Is it too early for ecommerce brands to accept crypto payments?

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Artistic endeavors, case studies, research papers … a tidal wave of historical documentation is on its way to capture this moment of our collective experience as citizens of the world who stare down an uncertain future. 

What remains to be seen is whether or not the resurgence of interest in cryptocurrencies will play a major or minor role in those narratives. As we eavesdrop on the background conversation about NFTs, dogecoin, bitcoin’s price-of-the-day, and Elon’s thoughts on the whole lot, it’s easy to think cryptocurrencies are on the precipice of mainstream success. 

Why are cryptocurrencies so hot right now?

So much of our current cycle of fascination with crypto is a result of the pandemic itself. “People are seeing bitcoin as an alternative store of value during the pandemic,” says Danish Ajmeri, head of crypto at Wealthsimple. “Governments have been taking on debt to keep the economy functional, and people are fleeing from holding cash that could be devalued. Alternative asset classes like crypto, art, and even Pokemon cards are benefiting from investors needing a place to park their assets.”

The most significant legitimization of crypto came in February 2021, when Tesla bought $1.5 billion in bitcoin and announced it would soon start to accept it as payment. Then, in an SEC filing on March 15, Tesla wrote, “Effective as of March 15, 2021, the titles of Elon Musk and Zach Kirkhorn have changed to Technoking of Tesla and Master of Coin, respectively.” Whatever that means. 

Even beyond what Elon Musk tweets about bitcoin, decentralized finance is beginning to find product-market fit with more use cases that could inspire wider adoption. More people are starting to cross the chasm and access crypto, even as prices soar to $57,780.50 USD at the time of this writing.

But what does that mean, right now, for ecommerce brands wondering if they should accept cryptocurrencies as payment? If you’re not accepting bitcoin as a merchant, are you missing out on an opportunity to capture a meaningful segment of your market? Or is crypto still too volatile to accept as a legitimate form of payment to help your business grow?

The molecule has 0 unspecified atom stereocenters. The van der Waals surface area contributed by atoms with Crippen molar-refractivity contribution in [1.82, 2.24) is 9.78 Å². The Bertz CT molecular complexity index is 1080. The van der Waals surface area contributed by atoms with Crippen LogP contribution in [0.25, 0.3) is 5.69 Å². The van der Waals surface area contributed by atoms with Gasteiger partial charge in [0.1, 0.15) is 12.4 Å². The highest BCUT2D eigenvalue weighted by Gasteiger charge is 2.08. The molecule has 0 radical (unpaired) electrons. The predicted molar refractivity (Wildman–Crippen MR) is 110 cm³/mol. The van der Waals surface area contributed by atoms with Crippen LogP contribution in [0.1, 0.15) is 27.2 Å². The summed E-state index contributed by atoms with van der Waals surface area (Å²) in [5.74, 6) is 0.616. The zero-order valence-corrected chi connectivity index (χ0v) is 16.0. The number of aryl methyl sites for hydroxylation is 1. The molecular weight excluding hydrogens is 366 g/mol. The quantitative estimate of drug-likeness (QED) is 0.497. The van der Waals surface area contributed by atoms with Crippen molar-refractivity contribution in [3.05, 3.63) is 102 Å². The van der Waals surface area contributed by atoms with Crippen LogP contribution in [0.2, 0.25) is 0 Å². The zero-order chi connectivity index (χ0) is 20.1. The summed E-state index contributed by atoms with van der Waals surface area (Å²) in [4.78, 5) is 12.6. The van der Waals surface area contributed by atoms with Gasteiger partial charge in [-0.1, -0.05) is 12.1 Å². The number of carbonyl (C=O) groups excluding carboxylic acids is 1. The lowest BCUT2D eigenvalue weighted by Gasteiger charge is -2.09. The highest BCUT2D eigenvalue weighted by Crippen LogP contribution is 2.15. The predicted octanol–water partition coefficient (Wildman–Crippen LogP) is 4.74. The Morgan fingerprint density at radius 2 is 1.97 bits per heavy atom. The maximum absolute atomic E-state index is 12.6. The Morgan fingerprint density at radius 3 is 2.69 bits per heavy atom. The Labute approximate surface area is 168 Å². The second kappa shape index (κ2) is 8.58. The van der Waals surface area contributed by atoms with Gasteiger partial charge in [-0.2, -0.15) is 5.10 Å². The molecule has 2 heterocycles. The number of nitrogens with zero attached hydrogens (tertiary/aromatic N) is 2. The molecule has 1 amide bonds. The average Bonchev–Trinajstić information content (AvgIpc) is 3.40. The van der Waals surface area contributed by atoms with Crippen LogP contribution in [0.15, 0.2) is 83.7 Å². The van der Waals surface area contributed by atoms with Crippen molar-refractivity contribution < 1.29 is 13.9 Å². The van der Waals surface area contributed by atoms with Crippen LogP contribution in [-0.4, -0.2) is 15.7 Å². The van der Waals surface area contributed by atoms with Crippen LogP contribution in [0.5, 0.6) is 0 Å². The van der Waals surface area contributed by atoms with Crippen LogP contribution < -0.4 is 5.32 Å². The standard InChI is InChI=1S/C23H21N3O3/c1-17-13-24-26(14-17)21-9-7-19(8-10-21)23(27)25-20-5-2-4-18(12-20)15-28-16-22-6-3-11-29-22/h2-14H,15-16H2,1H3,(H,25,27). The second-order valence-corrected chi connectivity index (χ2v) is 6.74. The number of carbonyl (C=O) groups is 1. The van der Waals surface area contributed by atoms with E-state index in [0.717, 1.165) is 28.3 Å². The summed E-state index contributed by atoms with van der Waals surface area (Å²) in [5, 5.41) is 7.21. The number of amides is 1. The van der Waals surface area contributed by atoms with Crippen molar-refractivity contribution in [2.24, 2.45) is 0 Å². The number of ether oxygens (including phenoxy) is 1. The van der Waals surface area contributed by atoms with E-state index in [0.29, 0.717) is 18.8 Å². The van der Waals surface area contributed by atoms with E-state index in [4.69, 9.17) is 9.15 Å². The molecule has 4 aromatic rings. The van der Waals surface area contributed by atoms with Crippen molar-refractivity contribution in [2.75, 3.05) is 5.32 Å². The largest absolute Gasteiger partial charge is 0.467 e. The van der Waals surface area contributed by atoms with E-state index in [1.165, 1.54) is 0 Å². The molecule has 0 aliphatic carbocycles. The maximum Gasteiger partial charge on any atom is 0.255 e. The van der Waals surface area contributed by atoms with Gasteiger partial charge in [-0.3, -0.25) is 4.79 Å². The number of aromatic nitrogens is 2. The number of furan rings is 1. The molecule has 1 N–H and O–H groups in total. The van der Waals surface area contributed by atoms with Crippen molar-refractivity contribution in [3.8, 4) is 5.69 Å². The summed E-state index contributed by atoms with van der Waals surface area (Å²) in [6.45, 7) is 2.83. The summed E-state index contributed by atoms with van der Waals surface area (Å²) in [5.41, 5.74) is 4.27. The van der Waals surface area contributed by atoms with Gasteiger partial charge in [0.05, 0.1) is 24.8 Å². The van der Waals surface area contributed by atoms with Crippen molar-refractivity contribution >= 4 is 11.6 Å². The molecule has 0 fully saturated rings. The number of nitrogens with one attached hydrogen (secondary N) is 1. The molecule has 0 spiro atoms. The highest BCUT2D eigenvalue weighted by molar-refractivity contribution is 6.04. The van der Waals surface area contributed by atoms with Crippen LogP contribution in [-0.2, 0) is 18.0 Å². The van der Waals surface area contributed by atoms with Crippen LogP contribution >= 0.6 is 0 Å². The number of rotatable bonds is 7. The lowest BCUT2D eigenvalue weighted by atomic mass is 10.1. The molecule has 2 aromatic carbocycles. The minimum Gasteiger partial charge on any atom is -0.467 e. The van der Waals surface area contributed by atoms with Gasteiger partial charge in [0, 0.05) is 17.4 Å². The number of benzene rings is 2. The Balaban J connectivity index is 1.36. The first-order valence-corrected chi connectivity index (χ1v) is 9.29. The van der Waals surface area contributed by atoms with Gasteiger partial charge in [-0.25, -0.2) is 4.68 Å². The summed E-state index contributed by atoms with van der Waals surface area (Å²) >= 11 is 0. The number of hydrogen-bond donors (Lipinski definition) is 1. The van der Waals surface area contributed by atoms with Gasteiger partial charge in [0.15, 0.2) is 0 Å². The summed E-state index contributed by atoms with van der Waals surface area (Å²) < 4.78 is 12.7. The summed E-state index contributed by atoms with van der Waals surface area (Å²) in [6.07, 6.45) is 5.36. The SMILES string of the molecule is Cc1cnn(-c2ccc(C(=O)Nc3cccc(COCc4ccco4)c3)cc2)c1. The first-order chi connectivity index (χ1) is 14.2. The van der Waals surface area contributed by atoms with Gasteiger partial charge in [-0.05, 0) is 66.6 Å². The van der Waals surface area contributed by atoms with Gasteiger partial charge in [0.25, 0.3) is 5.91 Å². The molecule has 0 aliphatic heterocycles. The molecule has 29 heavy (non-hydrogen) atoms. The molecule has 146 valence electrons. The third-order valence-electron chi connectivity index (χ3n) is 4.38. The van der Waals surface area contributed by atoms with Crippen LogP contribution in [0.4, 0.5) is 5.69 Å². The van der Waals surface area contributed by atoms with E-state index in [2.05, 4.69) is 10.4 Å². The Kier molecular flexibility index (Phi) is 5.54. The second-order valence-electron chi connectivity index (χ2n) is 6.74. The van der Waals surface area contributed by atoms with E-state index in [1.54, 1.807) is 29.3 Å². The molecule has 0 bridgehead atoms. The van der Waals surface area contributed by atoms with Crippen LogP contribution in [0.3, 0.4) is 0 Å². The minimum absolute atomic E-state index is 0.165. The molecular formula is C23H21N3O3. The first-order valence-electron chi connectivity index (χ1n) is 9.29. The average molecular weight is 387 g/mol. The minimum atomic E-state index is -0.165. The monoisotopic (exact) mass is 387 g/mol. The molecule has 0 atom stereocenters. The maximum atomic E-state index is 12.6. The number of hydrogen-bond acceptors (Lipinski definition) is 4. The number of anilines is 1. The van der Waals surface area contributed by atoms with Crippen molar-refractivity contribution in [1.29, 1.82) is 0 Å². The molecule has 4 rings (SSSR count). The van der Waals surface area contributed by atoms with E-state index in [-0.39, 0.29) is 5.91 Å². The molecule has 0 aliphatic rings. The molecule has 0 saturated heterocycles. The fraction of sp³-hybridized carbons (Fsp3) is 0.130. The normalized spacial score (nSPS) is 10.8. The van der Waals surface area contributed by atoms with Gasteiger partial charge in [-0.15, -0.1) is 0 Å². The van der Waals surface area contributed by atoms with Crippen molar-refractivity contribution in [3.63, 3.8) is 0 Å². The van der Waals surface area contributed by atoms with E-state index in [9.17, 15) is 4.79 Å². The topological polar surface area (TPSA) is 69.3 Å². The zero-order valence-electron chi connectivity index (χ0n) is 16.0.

To help guide you, this article will cover:

  • The basics of the current cryptocurrency landscape
  • Why stablecoins could be the answer for merchants
  • Whether any ecommerce brands are accepting cryptocurrencies right now
  • Signals that indicate you can consider accepting crypto payments  

Crypto 2021: The basics

The crypto world is full of jargon. It’s easy to feel like you need to learn another language to understand what enthusiasts are talking about. 

Our advice? Don’t worry about it too much. Here’s what you need to know to feel semi-competent, with some interesting bits thrown in for the next time you can attend a party.

Bitcoin: The original cryptocurrency invented in 2008 by an unknown person or group named Satoshi Nakamoto, who also designed the first blockchain database.

Blockchain: A decentralized, distributed ledger that records the ownership of digital assets like cryptocurrencies.

DeFi: The decentralized finance movement, which encourages the removal of third-party payment providers like banks and acquirers.

Delegated Proof-of-Stake (dPOS): Something you should know—crypto depends on mining, which is extremely resource-intensive and destructive to the environment. dPOS is an alternative validation method that’s in its infancy because it’s not yet secure enough. 

Dogecoin: Co-founded by IBM software engineer Billy Markus and Adobe software engineer Jackson Palmer, Dogecoin is a similar cryptocurrency developed to reach a broader demographic than bitcoin.

Ethereum: Ethereum is a decentralized blockchain used to carry out smart contracts, the creation of fungible (ERC20) and non-fungible (ERC721) tokens (see below), and other forms of decentralized finance.

Fiat currency: Legal government currency, like the US dollar, etc. Most paper currencies today are fiat currencies.

HODL: Originally a misspelling of “hold”, HODL has come to stand for “hold on for dear life”—which is what people do when they buy bitcoin and hold on to it for a long time, riding that volatility wave.

Microtransaction: A business model where very small payments are made in exchange for digital goods and services, like speciality items in a video game.

Non-fungible token (NFT): Okay, here we goan NFT is just a unit of data on the blockchain. When it represents a digital file like a piece of art or other creative work like a song or video, that means it’s the original and the NFT is proof of original ownership (kind of like when an artist produces one painting and signs it).